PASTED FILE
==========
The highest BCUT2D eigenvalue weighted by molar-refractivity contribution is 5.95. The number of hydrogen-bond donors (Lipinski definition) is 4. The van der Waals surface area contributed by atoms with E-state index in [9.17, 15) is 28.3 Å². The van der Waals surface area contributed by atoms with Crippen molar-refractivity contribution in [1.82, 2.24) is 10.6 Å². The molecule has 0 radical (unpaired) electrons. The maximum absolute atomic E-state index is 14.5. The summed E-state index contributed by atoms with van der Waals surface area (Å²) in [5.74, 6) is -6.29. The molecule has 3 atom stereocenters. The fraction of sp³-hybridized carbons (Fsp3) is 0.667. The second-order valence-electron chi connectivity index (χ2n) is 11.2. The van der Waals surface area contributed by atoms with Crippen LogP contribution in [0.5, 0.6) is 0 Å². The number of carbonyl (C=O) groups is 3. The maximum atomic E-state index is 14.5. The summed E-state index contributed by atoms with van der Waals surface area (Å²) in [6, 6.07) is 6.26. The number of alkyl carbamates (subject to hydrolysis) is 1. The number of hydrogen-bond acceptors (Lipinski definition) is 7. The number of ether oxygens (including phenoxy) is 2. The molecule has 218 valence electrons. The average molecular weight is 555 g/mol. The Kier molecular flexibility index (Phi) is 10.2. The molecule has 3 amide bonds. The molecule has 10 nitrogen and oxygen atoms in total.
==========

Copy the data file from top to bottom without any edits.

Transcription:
The highest BCUT2D eigenvalue weighted by molar-refractivity contribution is 5.95. The number of hydrogen-bond donors (Lipinski definition) is 4. The van der Waals surface area contributed by atoms with E-state index in [9.17, 15) is 28.3 Å². The van der Waals surface area contributed by atoms with Crippen molar-refractivity contribution in [1.82, 2.24) is 10.6 Å². The molecule has 0 radical (unpaired) electrons. The maximum absolute atomic E-state index is 14.5. The summed E-state index contributed by atoms with van der Waals surface area (Å²) in [5.74, 6) is -6.29. The molecule has 3 atom stereocenters. The fraction of sp³-hybridized carbons (Fsp3) is 0.667. The second-order valence-electron chi connectivity index (χ2n) is 11.2. The van der Waals surface area contributed by atoms with Crippen LogP contribution in [0.5, 0.6) is 0 Å². The number of carbonyl (C=O) groups is 3. The maximum atomic E-state index is 14.5. The summed E-state index contributed by atoms with van der Waals surface area (Å²) in [6, 6.07) is 6.26. The number of alkyl carbamates (subject to hydrolysis) is 1. The number of hydrogen-bond acceptors (Lipinski definition) is 7. The number of ether oxygens (including phenoxy) is 2. The molecule has 218 valence electrons. The average molecular weight is 555 g/mol. The Kier molecular flexibility index (Phi) is 10.2. The molecule has 3 amide bonds. The molecule has 10 nitrogen and oxygen atoms in total.